Aaron Traywick, a director for the Coalition of Alabama Students for the Environment, said that it’s imperative that any state water management plan puts a heavy emphasis on the needs of Birmingham, since it’s the largest metropolitan area in the state with two water sources — the Black Warrior and Cahaba rivers — cited by the Office of Water Resource as facing water quantity issues if not addressed.
“As the largest metropolitan center, the Greater Birmingham region deserves a huge focus of this plan,” Traywick said. “When it comes to statewide water management, we really need to be looking at Birmingham and plan for the future of Birmingham.”
Reid also said that as more farmers move from a rain-fed system of irrigation to more modern irrigation processes, the need for a comprehensive water management plan becomes even more critical. “Where farmers irrigate is not necessarily where the farmers own land,” Reid said. “They want to irrigate up above the streams because the streams that their land actually touches may be way too small to irrigate from. They need to irrigate from big massive rivers we have.”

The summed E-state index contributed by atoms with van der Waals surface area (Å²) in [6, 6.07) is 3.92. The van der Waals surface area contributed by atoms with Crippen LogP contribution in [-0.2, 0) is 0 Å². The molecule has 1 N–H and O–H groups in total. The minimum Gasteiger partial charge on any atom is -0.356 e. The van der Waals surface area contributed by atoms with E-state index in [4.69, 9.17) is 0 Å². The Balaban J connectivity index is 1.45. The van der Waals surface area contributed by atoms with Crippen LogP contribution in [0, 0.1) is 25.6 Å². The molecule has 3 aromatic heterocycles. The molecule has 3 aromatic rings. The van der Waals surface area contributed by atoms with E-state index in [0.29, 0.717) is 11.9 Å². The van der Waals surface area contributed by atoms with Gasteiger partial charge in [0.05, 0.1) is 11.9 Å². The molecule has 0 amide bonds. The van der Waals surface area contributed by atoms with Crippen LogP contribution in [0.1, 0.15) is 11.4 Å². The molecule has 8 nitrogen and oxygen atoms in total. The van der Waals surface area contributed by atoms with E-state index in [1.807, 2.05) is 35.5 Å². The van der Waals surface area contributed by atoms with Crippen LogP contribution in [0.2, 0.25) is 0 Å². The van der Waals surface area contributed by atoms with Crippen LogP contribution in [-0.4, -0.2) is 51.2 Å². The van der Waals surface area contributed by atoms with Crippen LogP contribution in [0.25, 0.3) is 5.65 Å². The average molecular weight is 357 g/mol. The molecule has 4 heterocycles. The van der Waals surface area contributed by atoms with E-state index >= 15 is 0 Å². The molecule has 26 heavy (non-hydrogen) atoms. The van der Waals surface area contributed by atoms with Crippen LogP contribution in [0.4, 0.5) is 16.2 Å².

Alabama has been blessed with water sources, Reid said, with more than 14 percent of the water flowing through the United States coming through the state via the Mobile Bay Basin. “Unless we’re in a drought or unless we overtax specific systems, there’s really quite a bit of water for all the users and to protect the environment,” he said. “We don’t have a water shortage problem in Alabama… What we have is a water management problem. At the end of the day, most people understand that water is something that has to be protected and has to be managed by the state because it’s essentially for everybody. And that goes for whether it’s for drinking or for industry or navigation or farming. Everyone has a need for a secure and predictable source of water.”